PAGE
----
The work is part-time, contractual, and most of the work can be done from your home computer. All candidates must have permission to work in the United States.

If you are interested in working with us, or if you know a qualified candidate who would be interested in working with us, please contact the NFLC via email at recruitment@nflc.org. Submit your current resume and include the language(s) you speak in the subject line. Thank you!

Amy Menjivar

Program Coordinator, National Foreign Language Center

University of Maryland

amenjivar@nflc.org

http://www.nflc.org

Courtesy: Sindhi e-lists/ e-groups, 16 Sept 2011

Bashir Jan Revealing Shocking Information About Karachi terrorists

YouTube

Dr. Manzur Ejaz at SANA on language, culture & politics

Dr. Manzoor Ejaz of Washington DC, a very well known journalist and economist speaking at Sindhi Association of North America 27th Annual SANA CONVENTION in speakers forum. Dr. Manzoor Ejaz flanked by Kamran Shafi on the left and Mohammad Taqi on the right is talking on language, culture and politics.

YouTube

 

Violence in Karachi exposes deep divides

By Karin Brulliard

SINDH: KARACHI, Pakistan — A trash-strewn dusty street here became a front line in recent ethnic battles that killed 100 people in four days.

Now, in the aftermath, residents speak of the street as though it is a chasm, dividing the population of this oceanside city of 18 million and even Pakistan itself.

On one side, people known as Mohajirs, long the dominant group in this economic hub, seethingly point to bullet-scarred and burned houses and demand a new province that would be theirs alone. On the other side, Pashtuns who migrated here in recent years after fleeing an Islamist insurgency in their native northwest also point to bullet holes, and some express worry that a sort of ethnic cleansing is to come.

“Now they are asking for their own province,” Adnan Khan, a Pashtun whose brother was fatally shot by unknown assailants this month, said of the Mohajirs. “Next maybe they will ask for their own country.”

Karachi, Pakistan’s most diverse city, is once more spewing violence that goes unchecked by police and is stoked by thuggish politicians. While the fierce Taliban insurgency seeks to overthrow the government from mountain hideouts hundreds of miles away, the city’s battles are laying bare the deep ethnic, political and sectarian cleavages that pose an additional threat to this fragile federation — as well as an impediment to its unity against Islamist militancy.

When Pakistan parted from India in 1947, it fused vast spans of ethnically and linguistically distinct populations under the common cause of Islam. But the state has struggled to define Islam’s role as a social adhesive. The powerful, Punjabi-dominated military, meanwhile, has aimed to suppress various nationalist movements, even while sometimes backing ethnic and sectarian groups as tools for influence. Politics remain cutthroat and largely localized. The result, some say, is a nation hobbled — and increasingly bloodied — by factionalism.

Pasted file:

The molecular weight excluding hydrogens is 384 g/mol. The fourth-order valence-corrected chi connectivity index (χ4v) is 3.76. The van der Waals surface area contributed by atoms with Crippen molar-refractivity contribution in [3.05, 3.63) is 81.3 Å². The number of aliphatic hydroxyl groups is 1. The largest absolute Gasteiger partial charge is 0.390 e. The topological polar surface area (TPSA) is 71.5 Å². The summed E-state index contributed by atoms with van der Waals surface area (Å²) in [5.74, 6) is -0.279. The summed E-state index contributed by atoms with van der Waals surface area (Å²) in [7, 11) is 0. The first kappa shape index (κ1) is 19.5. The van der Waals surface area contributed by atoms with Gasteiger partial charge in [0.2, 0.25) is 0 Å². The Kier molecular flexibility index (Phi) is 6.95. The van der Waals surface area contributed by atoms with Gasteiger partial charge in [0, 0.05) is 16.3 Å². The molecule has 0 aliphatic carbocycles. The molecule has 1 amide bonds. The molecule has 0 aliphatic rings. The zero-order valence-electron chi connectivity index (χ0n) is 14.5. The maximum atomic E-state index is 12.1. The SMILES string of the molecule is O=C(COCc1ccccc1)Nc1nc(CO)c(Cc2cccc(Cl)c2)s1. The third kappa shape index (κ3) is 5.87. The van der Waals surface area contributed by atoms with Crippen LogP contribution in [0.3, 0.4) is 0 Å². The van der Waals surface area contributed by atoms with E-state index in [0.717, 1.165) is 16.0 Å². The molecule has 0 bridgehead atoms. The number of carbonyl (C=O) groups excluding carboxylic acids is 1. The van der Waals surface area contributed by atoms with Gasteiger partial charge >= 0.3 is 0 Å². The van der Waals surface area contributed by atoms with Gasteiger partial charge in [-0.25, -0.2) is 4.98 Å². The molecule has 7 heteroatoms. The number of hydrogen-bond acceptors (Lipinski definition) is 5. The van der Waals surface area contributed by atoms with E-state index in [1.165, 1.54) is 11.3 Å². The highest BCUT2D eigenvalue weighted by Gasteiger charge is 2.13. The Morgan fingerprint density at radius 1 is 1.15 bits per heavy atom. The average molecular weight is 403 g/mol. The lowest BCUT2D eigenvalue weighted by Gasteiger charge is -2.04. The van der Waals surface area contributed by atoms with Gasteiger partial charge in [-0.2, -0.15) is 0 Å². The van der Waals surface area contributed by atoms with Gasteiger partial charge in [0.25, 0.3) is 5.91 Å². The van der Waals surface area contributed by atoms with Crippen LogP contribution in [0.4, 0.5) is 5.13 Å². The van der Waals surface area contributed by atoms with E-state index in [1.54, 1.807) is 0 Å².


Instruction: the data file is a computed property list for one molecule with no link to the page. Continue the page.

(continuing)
“Why are they fighting in Karachi? Because they have not become Pakistani yet. People have not become a nation,” said Syed Jalal Mahmood Shah, the Karachi-based leader of a small nationalist party that represents people native to surrounding Sindh province. Mohajirs, like Pashtuns, are themselves migrants to Karachi: They are Urdu-speaking Muslims who fled Hindu-majority India at partition.

Escalating clashes

Shifting demographics are the root of the fighting in Karachi, where an influx of ethnic Pashtuns from the war-torn region along the Afghan border is challenging the Mohajirs’ long-standing grip on the city. The struggle is waged through assassinations, land-grabbing and extortion, and it is carried out by gangs widely described as armed wings of ethnically based political parties. The Urdu speakers, represented by the dominant Muttahida Qaumi Movement, or MQM, accuse the Pashtuns of sheltering terrorists in Karachi; the MQM’s main rival, the Awami National Party, or ANP, says the city’s 4 million Pashtuns are ignored politically. But the violence is escalating to new levels, and residents say ethnic tensions are sharpening.

Courtesy: → Washington Post